The leader of the front office and manager are new and the starting rotation looks vastly different from recent years, but the Mets are still largely defined by familiar names.

It’s Pete Alonso, Francisco Lindor, Brandon Nimmo and Jeff McNeil back for another season together, with Edwin Diaz in the bullpen, before the organization has to decide on potentially another course.

Alonso’s last season before free agency will certainly be a subplot to the spring and summer in Queens, as the fan base becomes acquainted with new president of baseball operations David Stearns and his handpicked manager, Carlos Mendoza.

Perhaps the Mets finally have the stability that team owner Steve Cohen has craved in key leadership positions.

But do the Mets have enough in the all-important “baseball players” category?

Mets essentials

Most important hitter: Pete Alonso hit 46 homers last season, but had career-lows in on-base percentage (.318) and batting average (.217). Alonso would like to be more disciplined at the plate so he’s more than a one-trick pony entering the walk year of his contract. Alonso led the National League in hit-by-pitches (21) last season to match the total from his rookie year. Alonso owns 192 career homers, placing him within shouting distance of Darryl Strawberry’s franchise record of 252.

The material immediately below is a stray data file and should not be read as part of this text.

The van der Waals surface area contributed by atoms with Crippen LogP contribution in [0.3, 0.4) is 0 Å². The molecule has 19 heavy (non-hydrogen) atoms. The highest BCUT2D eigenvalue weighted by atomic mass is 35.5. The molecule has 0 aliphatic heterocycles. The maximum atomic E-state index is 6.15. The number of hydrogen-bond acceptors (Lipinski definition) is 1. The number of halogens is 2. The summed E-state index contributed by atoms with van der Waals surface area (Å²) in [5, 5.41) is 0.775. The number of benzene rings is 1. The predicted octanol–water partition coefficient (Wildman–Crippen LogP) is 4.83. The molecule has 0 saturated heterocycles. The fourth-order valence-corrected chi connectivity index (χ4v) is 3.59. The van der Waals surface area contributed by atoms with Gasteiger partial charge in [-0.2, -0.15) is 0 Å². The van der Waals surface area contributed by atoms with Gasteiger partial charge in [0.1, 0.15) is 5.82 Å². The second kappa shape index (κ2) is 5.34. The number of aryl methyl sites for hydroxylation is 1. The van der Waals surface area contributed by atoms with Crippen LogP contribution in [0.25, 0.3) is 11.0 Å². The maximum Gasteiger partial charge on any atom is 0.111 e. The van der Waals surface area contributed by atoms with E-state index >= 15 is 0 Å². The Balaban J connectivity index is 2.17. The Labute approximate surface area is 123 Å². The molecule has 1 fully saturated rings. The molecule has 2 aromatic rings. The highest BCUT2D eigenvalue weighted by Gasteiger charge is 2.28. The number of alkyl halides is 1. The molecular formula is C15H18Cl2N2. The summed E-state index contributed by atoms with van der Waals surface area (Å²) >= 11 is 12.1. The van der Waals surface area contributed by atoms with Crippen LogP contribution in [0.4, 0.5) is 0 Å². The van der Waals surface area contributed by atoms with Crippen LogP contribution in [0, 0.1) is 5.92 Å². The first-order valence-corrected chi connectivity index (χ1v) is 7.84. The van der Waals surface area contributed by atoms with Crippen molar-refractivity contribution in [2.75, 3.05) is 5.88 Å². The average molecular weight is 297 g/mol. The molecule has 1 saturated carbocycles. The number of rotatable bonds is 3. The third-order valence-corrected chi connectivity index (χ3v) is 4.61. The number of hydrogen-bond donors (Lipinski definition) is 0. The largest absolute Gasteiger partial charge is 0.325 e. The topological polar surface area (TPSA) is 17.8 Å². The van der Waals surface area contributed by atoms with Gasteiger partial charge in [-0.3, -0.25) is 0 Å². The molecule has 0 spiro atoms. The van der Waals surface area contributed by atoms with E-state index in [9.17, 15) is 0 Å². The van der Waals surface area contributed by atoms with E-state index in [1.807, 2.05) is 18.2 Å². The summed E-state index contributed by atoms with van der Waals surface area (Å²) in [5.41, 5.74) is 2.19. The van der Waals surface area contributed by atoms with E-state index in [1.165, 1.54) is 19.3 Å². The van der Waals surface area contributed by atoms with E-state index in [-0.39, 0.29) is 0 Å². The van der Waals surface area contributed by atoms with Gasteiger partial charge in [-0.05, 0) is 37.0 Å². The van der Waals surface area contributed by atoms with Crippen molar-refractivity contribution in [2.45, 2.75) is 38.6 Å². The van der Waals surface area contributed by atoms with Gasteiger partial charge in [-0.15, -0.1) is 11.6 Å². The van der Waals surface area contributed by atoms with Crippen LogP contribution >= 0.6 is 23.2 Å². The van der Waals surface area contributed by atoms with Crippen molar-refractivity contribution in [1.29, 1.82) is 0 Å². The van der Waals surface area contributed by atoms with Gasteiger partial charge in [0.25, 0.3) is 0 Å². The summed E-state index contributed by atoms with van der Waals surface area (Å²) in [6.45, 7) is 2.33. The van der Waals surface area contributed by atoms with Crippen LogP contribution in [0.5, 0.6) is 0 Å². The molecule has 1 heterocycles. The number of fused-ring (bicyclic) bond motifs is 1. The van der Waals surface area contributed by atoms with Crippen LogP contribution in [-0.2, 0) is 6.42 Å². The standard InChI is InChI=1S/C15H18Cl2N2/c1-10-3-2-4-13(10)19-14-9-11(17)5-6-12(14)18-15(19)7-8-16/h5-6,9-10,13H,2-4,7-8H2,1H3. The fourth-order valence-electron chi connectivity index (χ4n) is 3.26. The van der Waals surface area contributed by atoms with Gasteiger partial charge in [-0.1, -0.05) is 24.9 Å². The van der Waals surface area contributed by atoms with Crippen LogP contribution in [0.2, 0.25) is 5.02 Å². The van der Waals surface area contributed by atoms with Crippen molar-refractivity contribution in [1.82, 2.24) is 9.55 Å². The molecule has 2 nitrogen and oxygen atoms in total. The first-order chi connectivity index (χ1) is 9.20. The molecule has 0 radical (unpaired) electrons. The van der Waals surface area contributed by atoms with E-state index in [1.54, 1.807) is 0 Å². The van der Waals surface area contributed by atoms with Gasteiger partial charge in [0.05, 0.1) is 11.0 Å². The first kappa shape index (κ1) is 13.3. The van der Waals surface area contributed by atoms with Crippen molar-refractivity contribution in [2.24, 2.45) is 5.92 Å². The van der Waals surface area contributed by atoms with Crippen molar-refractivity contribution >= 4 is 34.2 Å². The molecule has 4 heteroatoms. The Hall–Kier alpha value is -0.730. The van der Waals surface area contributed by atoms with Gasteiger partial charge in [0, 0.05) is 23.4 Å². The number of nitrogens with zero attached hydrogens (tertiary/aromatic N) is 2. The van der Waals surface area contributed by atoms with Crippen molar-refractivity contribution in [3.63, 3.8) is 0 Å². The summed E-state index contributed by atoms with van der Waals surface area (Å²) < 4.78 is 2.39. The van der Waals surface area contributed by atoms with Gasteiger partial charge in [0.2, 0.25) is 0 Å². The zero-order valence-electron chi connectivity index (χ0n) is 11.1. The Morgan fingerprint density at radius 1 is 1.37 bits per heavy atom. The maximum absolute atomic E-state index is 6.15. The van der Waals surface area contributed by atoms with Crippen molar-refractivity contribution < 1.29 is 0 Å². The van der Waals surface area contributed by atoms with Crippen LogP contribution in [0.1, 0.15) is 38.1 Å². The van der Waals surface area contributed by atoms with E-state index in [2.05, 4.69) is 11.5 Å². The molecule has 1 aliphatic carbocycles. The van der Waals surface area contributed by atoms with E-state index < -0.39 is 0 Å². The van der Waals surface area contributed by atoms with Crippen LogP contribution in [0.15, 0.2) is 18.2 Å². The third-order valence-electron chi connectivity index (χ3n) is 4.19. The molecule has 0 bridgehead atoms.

Most important pitcher: Much of the oxygen was siphoned from the Mets’ season in spring training last year after Edwin Diaz tore the patellar tendon in his right knee during a celebration at the World Baseball Classic. The All-Star closer spent the season rehabbing from surgery and has returned to anchor a rebuilt bullpen. When last seen, Diaz was electrifying at a rate of nearly two strikeouts per inning. His 99 mph heat has returned, along with a wipeout slider. The sound of trumpets will again resonate through Citi Field.

Will have a bigger year than expected: The bar is low for Starling Marte, who struggled for most of last season at the plate and in the field before missing the final two months with groin discomfort. But Marte has returned appearing as athletic as ever and ready to contribute to a lineup that missed his presence last season. Even with all his time missed last season, Marte managed to steal 24 bases. He will likely receive occasional turns at DH to keep his legs fresh.

Most likely to disappoint: Brett Baty needs a solid start to the season after last year appearing overwhelmed by the major league experience. We’ll see. If Ronny Mauricio hadn’t torn his anterior cruciate ligament playing winter ball in the Dominican Republic, there is a good chance he would have become the team’s starting third baseman this season. Baty is still only 24 years old and the Mets’ lack of other options at the position have presented him with another opportunity.

Key call-up: Christian Scott, the organization’s top pitching prospect, could get an opportunity in the rotation later in the season depending on the Mets’ need. Scott, 24, pitched to a 2.47 ERA in 12 starts for Double-A Binghamton. Overall he allowed only 63 hits in 87 ²/₃ innings. The right-hander projects as a middle-of-the-rotation starter in the big leagues, but should get chances given the number of starting pitchers (Luis Severino, Jose Quintana, Sean Manaea and Adrian Houser among them) who can leave after this season.